Bradwell Papers 7

January 2000

I think of the Bradwell Papers as a modest Theological Journal serving the Diocese of Chelmsford and this edition is the seventh in line, and of course the first of the new millennium. I am grateful to our contributors who have provided us with a fascinating variety of topics.

Dr lan Jorysz is the Vicar of South Weald and my own Research Assistant. He has followed in the footsteps of Dom Gregory Dix but has begun his exploration of the shape of the liturgy from the perspective of the congregation. Being a scientist by training he analyses the data for us and offers us some very interesting insights.

An important aspect of liturgy is the sermon and I was pleased to hear a very interesting one when I licensed my new Area Youth Officer, Lynn Money, who heads up our Diocesan youth-work team, shares challenges from two biblical stories.

Using the bible in our preaching does of course raise important questions and challenges for the theologically literate, and Ivor Moody, our Chaplain at Anglia Polytechnic University, describes the landscape of that struggle.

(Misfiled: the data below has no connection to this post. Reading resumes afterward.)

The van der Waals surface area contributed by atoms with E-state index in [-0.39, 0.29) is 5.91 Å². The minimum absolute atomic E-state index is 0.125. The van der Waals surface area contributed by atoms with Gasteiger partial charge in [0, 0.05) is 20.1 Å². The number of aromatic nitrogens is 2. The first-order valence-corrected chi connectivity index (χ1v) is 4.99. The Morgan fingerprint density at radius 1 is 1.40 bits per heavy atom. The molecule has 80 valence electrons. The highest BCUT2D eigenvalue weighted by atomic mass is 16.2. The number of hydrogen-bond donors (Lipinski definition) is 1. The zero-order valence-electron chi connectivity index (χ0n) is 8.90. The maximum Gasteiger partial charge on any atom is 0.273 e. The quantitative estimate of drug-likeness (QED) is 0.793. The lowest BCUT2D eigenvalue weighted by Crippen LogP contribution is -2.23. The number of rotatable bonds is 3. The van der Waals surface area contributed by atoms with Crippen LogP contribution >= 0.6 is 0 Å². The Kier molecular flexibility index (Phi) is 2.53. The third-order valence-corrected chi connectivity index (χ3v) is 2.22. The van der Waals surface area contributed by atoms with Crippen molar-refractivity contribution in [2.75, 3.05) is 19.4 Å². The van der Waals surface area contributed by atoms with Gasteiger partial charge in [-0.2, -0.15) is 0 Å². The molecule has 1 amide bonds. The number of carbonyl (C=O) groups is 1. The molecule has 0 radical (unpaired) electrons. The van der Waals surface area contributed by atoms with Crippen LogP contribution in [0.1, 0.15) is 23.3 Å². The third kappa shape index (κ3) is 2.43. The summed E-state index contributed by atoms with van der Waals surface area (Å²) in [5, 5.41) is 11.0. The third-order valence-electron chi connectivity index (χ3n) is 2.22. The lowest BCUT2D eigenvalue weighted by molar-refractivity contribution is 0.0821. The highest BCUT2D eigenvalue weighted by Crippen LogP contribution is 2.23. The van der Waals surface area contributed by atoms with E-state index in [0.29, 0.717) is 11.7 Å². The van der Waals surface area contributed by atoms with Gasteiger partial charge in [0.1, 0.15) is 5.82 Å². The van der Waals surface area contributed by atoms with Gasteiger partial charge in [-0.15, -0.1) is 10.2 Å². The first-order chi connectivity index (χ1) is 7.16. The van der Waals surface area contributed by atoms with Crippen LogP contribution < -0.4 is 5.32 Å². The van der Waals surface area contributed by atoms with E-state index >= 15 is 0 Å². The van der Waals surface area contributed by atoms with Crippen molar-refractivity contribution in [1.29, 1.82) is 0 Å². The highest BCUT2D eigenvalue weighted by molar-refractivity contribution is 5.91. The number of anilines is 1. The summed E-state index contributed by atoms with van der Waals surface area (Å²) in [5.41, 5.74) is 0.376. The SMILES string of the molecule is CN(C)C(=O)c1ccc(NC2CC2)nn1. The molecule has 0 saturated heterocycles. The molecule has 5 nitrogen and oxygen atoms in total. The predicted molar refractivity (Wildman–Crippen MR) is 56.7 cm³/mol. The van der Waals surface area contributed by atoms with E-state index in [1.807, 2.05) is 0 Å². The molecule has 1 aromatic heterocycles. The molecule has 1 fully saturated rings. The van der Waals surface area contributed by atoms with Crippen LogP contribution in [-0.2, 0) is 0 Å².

Finally, Robert Hampson, assistant curate in Chingford, seeks to move beyond a simply dualistic approach to the question of the soul and helps us consider a multi-layered reality.

In thanking our present contributors, let me say again that I always welcome contributions to be sent to me for forthcoming editions of the Bradwell Papers.

Best wishes,

+Laurie Bradwell

Contents

The Shape of the Eucharist, A Congregation’s View, The Rev'd Dr I. H. Jorysz

I am Young and You are Old, Sermon for the Licensing of Cpt Trevor Clark as Bradwell Area Youth Officer, Lynn Money